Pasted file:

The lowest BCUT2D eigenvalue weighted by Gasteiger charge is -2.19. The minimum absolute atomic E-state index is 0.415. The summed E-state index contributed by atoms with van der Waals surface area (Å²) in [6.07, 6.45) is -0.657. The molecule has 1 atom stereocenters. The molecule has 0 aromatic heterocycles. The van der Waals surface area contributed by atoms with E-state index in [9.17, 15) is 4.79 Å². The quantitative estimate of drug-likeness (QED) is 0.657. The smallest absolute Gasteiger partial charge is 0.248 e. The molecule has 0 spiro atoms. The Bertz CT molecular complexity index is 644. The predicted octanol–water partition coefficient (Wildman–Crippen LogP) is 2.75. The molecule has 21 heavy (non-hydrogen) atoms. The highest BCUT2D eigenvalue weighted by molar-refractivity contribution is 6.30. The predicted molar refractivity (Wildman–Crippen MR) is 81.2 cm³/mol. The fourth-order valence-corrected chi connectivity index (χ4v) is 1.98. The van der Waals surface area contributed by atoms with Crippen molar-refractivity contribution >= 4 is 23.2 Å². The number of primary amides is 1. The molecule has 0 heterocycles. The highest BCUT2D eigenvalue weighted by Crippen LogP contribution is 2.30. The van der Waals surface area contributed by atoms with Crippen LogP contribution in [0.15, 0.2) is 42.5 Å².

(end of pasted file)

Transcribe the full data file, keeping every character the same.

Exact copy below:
The lowest BCUT2D eigenvalue weighted by Gasteiger charge is -2.19. The minimum absolute atomic E-state index is 0.415. The summed E-state index contributed by atoms with van der Waals surface area (Å²) in [6.07, 6.45) is -0.657. The molecule has 1 atom stereocenters. The molecule has 0 aromatic heterocycles. The van der Waals surface area contributed by atoms with E-state index in [9.17, 15) is 4.79 Å². The quantitative estimate of drug-likeness (QED) is 0.657. The smallest absolute Gasteiger partial charge is 0.248 e. The molecule has 0 spiro atoms. The Bertz CT molecular complexity index is 644. The predicted octanol–water partition coefficient (Wildman–Crippen LogP) is 2.75. The molecule has 21 heavy (non-hydrogen) atoms. The highest BCUT2D eigenvalue weighted by molar-refractivity contribution is 6.30. The predicted molar refractivity (Wildman–Crippen MR) is 81.2 cm³/mol. The fourth-order valence-corrected chi connectivity index (χ4v) is 1.98. The van der Waals surface area contributed by atoms with Crippen molar-refractivity contribution >= 4 is 23.2 Å². The number of primary amides is 1. The molecule has 0 heterocycles. The highest BCUT2D eigenvalue weighted by Crippen LogP contribution is 2.30. The van der Waals surface area contributed by atoms with Crippen LogP contribution in [0.15, 0.2) is 42.5 Å².